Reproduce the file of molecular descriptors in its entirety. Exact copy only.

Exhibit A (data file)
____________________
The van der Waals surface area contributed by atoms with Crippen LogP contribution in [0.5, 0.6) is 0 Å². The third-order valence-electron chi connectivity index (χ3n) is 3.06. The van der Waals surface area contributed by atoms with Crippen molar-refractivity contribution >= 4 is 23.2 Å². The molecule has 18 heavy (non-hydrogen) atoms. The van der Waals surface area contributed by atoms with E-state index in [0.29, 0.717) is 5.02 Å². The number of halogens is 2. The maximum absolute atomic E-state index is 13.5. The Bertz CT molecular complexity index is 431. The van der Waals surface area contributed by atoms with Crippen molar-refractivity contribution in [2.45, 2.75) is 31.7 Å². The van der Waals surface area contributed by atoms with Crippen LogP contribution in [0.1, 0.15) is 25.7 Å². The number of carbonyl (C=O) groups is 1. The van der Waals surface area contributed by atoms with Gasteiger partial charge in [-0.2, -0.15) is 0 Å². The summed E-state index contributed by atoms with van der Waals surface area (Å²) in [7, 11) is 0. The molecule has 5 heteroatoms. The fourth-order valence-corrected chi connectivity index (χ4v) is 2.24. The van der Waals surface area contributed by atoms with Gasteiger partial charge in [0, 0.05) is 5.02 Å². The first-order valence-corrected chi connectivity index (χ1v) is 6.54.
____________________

The van der Waals surface area contributed by atoms with Crippen LogP contribution in [0.5, 0.6) is 0 Å². The third-order valence-electron chi connectivity index (χ3n) is 3.06. The van der Waals surface area contributed by atoms with Crippen molar-refractivity contribution >= 4 is 23.2 Å². The molecule has 18 heavy (non-hydrogen) atoms. The van der Waals surface area contributed by atoms with E-state index in [0.29, 0.717) is 5.02 Å². The number of halogens is 2. The maximum absolute atomic E-state index is 13.5. The Bertz CT molecular complexity index is 431. The van der Waals surface area contributed by atoms with Crippen molar-refractivity contribution in [2.45, 2.75) is 31.7 Å². The van der Waals surface area contributed by atoms with Crippen LogP contribution in [0.1, 0.15) is 25.7 Å². The number of carbonyl (C=O) groups is 1. The van der Waals surface area contributed by atoms with Gasteiger partial charge in [-0.2, -0.15) is 0 Å². The summed E-state index contributed by atoms with van der Waals surface area (Å²) in [7, 11) is 0. The molecule has 5 heteroatoms. The fourth-order valence-corrected chi connectivity index (χ4v) is 2.24. The van der Waals surface area contributed by atoms with Gasteiger partial charge in [0, 0.05) is 5.02 Å². The first-order valence-corrected chi connectivity index (χ1v) is 6.54.